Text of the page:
Does agility need an old-fashioned, solid, foundation?

Something that was playing in the back of my head this weekend was this concept of Agility.

It’s not a new concept, nor revolutionary, but in thinking about the length of time it often takes to initiate access to (let alone the implementation of) a system or the ability to react to multiple organisational changes brought about by corrections, profit based downsizing, divisional right-sizing, right-shoring or the ever increasing challenge to do more with less … well, suffice to say, the concept of “agile responsiveness” comes up a fair bit.

Once,  economies of scale was all we ever talked about. No matter what it came down to, if we could leverage economies of scale, reduce our ROIC, improve our margins – then it was a simple formula for a stable competitive advantage. When in doubt, stick to a single core competency and scale!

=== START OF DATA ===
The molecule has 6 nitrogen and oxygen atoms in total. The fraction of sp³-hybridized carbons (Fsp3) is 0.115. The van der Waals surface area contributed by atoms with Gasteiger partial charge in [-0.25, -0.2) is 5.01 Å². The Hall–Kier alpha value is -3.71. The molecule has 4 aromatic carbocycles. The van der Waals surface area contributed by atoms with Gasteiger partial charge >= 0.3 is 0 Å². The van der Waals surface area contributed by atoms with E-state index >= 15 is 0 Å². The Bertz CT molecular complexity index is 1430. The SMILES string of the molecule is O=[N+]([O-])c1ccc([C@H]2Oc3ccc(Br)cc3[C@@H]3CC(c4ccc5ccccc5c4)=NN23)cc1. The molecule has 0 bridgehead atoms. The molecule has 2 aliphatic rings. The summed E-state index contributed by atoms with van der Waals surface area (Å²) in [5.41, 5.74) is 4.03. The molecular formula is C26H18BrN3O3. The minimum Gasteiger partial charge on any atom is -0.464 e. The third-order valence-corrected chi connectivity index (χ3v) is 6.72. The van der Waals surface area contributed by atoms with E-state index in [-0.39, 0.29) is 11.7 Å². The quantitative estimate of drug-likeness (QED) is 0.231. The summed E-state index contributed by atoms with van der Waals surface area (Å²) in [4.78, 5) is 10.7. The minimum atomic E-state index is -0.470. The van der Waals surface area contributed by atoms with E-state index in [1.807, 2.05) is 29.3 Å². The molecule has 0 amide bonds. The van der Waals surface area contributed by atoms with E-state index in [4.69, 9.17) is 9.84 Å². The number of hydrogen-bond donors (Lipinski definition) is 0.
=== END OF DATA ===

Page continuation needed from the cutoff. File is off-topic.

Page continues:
All of that was well and good, and big companies dominated the market. They had huge cost advantages and could lock down distribution channels, suppliers, and other sources of strength … albeit, there was one side effect, being so large and cumbersome, they were slow to react to customer demands and, especially, to market changes.

When a tad more than ten percent of the G1000 from the turn of this century are no longer in existence, and the blame is placed on a string of disruptions that have altered the landscape, one wonders what level of agility is required.

Technological and digital disruptions are no longer the things that affect “traditional” industries.  From watching the Internet become pervasive acquiring mobile devices that connect everywhere, embracing information workers who are always on and utilise their own tools to do corporate work at all times and to embracing cloud-based services and applications to make it all happen – the disruption curve is something all businesses are now forced to ride.

So, corporations are forced to break away from the assumption of [sustainable] competitive advantage and embrace [constantly] adaptable differentiation. We call this developing “an agility advantage”.  Thus, the capability or quality that allows an enterprise to rapidly change, embrace and adapt in response to changes in the technology and market as a matter of routine is what this is all about.